How to Cook Legumes/Beans Properly

Kidney beans, chickpeas, lentils, cannellini beans, mung beans, adzuki beans, borlotti beans, black beans, pinto beans......etc are so good for you!!  They are a high protein, complex carbohydrate that has resistant starch so not too much starch is absorbed by your body, they are low GI, hunger satisfying, versatile, delicious and full of vitamins, minerals and phyto-chemicals.  They are a perfectly packaged food that is under rated and under used.  I my kitchen they are an important staple and my preferred source of protein.  There is more protein gram for gram and is more bio-available to our body in lentils than in red meat and they do not contain the saturated fat, hormones and chemicals that red meat contains.  Every week I prepare a large pot of beans, divide them up into ziplock bas and into the freezer for quick easy meals.  Beans in cans are not ideal as they are de-natured from very high temperatures and contain high levels of added sodium and sugar. It is ok to use cans in an emergency.  The more you eat beans for the more your body will build up the right bacteria to digest them - you will get used to it.  Gradually introduce more beans into your diet.  Do not eat uncooked beans - this is bound to cause you trouble, they must be cooked and tender right through.  If you are not used to eating beans then start slowly as the good bacteria in your gut will multiply and digest this high fibre food, it will become easier to digest as time goes on.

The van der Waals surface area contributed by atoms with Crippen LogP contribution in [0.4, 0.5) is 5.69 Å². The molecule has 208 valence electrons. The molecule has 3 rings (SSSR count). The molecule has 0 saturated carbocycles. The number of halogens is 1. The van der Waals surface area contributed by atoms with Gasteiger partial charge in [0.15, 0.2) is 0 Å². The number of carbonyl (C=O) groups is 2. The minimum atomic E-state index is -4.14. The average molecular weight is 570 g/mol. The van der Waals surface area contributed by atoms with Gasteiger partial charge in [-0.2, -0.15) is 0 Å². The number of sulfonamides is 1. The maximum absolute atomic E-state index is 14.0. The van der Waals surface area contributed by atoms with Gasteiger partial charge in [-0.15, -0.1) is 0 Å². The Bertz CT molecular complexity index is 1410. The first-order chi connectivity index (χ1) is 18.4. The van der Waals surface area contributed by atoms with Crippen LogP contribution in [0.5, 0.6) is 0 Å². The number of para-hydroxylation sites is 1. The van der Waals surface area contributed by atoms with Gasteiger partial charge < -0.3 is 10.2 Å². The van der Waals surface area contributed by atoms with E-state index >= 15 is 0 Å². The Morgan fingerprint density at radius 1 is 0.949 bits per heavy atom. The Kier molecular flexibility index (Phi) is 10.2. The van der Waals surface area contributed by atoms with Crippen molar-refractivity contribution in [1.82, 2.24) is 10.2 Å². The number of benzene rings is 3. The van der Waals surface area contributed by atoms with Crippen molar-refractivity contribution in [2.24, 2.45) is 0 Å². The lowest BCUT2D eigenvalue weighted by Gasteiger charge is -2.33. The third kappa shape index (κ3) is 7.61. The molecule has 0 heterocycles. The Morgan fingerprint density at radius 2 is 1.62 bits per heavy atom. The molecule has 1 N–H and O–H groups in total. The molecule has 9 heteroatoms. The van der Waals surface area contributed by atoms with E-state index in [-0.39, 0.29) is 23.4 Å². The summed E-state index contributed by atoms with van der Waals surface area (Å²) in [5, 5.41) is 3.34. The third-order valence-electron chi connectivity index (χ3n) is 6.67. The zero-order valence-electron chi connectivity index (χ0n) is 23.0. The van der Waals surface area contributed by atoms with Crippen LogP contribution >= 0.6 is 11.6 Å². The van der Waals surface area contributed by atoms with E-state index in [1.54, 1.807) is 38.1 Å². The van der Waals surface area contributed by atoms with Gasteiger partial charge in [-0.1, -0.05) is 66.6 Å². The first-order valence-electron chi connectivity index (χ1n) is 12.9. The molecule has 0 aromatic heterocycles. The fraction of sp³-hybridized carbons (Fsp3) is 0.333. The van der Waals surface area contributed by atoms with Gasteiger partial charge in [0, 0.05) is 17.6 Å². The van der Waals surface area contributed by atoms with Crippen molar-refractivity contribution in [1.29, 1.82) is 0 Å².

If you sprout your beans for a few days first until small roots appear you will make them more alkaline, make the nutrients more bio-available and shorten cooking times.

How to cook Beans Properly

Health Kitchen How To Cook Beans/Legumes Properly

Health Kitchen How To Cook Beans/Legumes Properly


  • 4 bay leaves

  • 10L stockpot (large) or use a slow cooker

  • water

  • 1/2 onion

  • 1 Garlic clove

  • Dash of olive oil

Rinse the beans under water, place them into a large bowl and cover with twice the volume of water and soak overnight.  Larger beans like chickpeas and kidney beans can be soaked for another day, changing the water twice daily, and chickpeas can be sprouted for an extra day by draining off the water, placing a lid on the container and rinsing twice a day.  The sprouting process removes the phytic acid.   

Discard the soak water and rinse the beans again, place into large stockpot with bay leaves and if you like you can add a small piece of kombu (Kelp) although I do not feel kombu makes a difference.)  Cover the beans with plenty of cold water and bring to the boil with a lid on - keep an eye on it as it will boil over if you do not remove the lid in time!  Once at boiling point remove the lid and simmer gently on a low heat until cooked.  Lentils will take 15 minutes, chickpeas and kidney beans can take between one and two hours.  Cook right through until soft, drain, cool, pack into ziplock bags and store in the freezer for speed and convenience.

Do not add salt - this will toughen the skins and prevent cooking.   

If making a puree with the beans such as hummus then add a tablespoon of aluminium free bi-carb soda to the soak water, rinse and drain after soaking.  This will soften the skins and shorten cooking times.